Gold is the jeweler’s de facto precious metal for creating most of the world’s fine jewelry. Of course in more recent times, platinum and titanium among other metals have expanded the range of metals for luxury goods. Around 4,000 BC gold first appeared in precious accessories. Then, in about 600 BC gold found utility as coinage, first in Lydia – or modern day Turkey.
Most of the world’s gold is recovered from three main locales: China, Australia, and South Africa. But the US has had its own glory days in gold discovery (in the lower 48 and Alaska) so it still ranked 4th in global production by 2016.
How Much Gold is There?
So we may wonder, just how much gold is there in the world? Could the total amount have a reliable tracking method as to its actual amount? The US Geological Survey thinks they pretty much have the answer to this intriguing question. According to the scientific body established by an act of Congress in 1879, it’s not that much – really. They calculate approximately 244 thousand metric tons of gold have been discovered to date. They’ve got it even more sorted out. The sum includes 187 thousand metric tons already produced with another 57 thousand metric tons existing in underground reserves.
Those figures are difficult to visualize, but perhaps another description would help us put gold’s quantity in context. The entire world’s gold could be compacted into a cube measuring 23 meters on every side – roughly fitting into 3 Olympic-size swimming pools. That doesn’t seem like a lot of anything given we are talking about a global mass since time immemorial.
One for the History Books
Sometimes gold gets re-discovered. First from the earth – and a second discovery after being lost or buried. Who doesn’t love a sunken treasure tale? Here’s one to hypnotize the most jaded jewelry historian. Back in 1857 the steamship S.S. Central America met an unfortunate end off the coast of South Carolina. The so called “Ship of Gold” sank during a hurricane on September 12, 1857, on its Panama to New York City voyage.
While the tragedy was of epic importance, it soon became eclipsed by the Civil War and its aftermath. Of the 425 souls onboard, only 153 survived. And for over a century, most everything onboard lay preserved like a time capsule in the chilly waters some 7,200 feet beneath the Atlantic Ocean.
Its historical booty spanned the breadth of the human experience of its day. The eclectic mix of passengers included ordinary travelers, society mavens, and gold-field workers. Gold was also onboard – lots of it we’re told. Its cache included 50 lbs. of gold dust, 10,000 coins, and 577 monetary ingot gold bars.
All told, the 30,000 lbs. of lost California gold decimated the public’s confidence, creating the “Panic of 1857.” All that gold from the Sierra Foothills lay undisturbed on the ocean floor until being spotted in 1988. By the late 20th century, recovery efforts began, and millions of dollars’ worth of those gold coins were sold off by 2000. More golden treasures were auctioned in 2017.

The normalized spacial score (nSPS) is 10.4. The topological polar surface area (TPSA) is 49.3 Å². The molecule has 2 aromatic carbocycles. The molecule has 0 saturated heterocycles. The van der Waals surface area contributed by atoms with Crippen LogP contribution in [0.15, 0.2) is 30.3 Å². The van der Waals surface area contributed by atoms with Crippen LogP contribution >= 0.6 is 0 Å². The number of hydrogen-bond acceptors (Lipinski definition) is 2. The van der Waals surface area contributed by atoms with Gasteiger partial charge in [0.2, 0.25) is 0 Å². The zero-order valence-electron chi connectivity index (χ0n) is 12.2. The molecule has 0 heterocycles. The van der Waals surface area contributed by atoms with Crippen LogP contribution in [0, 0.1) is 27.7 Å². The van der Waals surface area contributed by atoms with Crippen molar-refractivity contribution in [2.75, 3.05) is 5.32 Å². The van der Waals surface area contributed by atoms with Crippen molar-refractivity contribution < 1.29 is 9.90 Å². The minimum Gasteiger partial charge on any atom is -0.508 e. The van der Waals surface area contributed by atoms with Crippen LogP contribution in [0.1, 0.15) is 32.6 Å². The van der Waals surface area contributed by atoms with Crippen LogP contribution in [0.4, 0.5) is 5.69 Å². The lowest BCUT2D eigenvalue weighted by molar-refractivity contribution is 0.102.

Window to Our Past
The latest SS Central America shipwreck auction took place on December 3, 2022. Collectors and historians of every ilk were held in rapt attention during the sale. Holabird Western Americana Collections, of Reno, NV offered items like Victorian-era clothing, firearms, books, paper currency, glassware, jewelry, and gold objects, all testifying to life in pre-Civil War America.
One item’s historical significance stirred tremendous interest. The oldest known pair of gold-miner’s work pants earned $114,000 – the highest price ever paid for historical Americana from Levi Strauss made specifically for workers in the Gold Rush.
A Pricey Dispute
Where money is concerned, drama often follows close behind. American deep-sea explorer Tommy Thompson played a pivotal role in much of the S.S. Central America’s golden hoard recovery. He profited with multi-millions off the sale of many of its gold coins but allegedly did not settle with investors in the venture. A dispute led to his arrest and conviction – he’s currently incarcerated pending release of the coins or settling up of finances.
Any Gold Left?
As fascinating as these details are, this is not the end to the gold’s shiny story. According to research presented in Forbes, September 15, 2017 ($771 Trillion Worth of Gold Lies Hidden in the Ocean: Good Luck Getting It), the world’s oceans are concealing about 20 million tons of gold, according to data of sunken ships worldwide. This jaw-dropping value more than surpasses the world’s GNP. Since recovery efforts are often impossible irrespective of the willingness of deep-pocket investors, this golden trove will remain exactly where it is for now.
Gold will always be precious and rare, keeping it highly desirable for use in jewelry and luxury goods. Naysayers may predict gold’s run-out in our century in order to push its purchase as an asset. But savvy pundits in the game say, “hang on.” Mining.com, October 1, 2020, predicted we’re nowhere near running out of gold. Perhaps at some point the world may be depleted of its gold resources – but Mining.com claims, “We’re a long, long way from that moment now.”